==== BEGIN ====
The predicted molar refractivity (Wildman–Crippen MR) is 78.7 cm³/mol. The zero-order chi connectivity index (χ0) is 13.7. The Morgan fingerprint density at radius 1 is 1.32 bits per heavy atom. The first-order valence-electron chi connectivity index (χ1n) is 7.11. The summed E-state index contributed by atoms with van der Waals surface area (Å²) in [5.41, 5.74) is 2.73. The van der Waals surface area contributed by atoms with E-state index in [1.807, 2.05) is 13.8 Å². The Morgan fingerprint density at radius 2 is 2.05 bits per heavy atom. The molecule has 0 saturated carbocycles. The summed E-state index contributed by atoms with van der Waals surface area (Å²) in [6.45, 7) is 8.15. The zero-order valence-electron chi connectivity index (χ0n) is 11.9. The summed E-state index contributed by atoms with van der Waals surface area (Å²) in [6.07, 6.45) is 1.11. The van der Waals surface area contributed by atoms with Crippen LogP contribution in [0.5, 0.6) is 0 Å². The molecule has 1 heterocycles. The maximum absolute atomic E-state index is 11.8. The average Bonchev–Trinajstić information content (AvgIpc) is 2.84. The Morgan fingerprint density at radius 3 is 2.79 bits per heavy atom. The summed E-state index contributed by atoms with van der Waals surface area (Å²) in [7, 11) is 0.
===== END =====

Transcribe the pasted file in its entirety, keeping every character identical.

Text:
The predicted molar refractivity (Wildman–Crippen MR) is 78.7 cm³/mol. The zero-order chi connectivity index (χ0) is 13.7. The Morgan fingerprint density at radius 1 is 1.32 bits per heavy atom. The first-order valence-electron chi connectivity index (χ1n) is 7.11. The summed E-state index contributed by atoms with van der Waals surface area (Å²) in [5.41, 5.74) is 2.73. The van der Waals surface area contributed by atoms with E-state index in [1.807, 2.05) is 13.8 Å². The Morgan fingerprint density at radius 2 is 2.05 bits per heavy atom. The molecule has 0 saturated carbocycles. The summed E-state index contributed by atoms with van der Waals surface area (Å²) in [6.45, 7) is 8.15. The zero-order valence-electron chi connectivity index (χ0n) is 11.9. The summed E-state index contributed by atoms with van der Waals surface area (Å²) in [6.07, 6.45) is 1.11. The van der Waals surface area contributed by atoms with Crippen LogP contribution in [0.5, 0.6) is 0 Å². The molecule has 1 heterocycles. The maximum absolute atomic E-state index is 11.8. The average Bonchev–Trinajstić information content (AvgIpc) is 2.84. The Morgan fingerprint density at radius 3 is 2.79 bits per heavy atom. The summed E-state index contributed by atoms with van der Waals surface area (Å²) in [7, 11) is 0.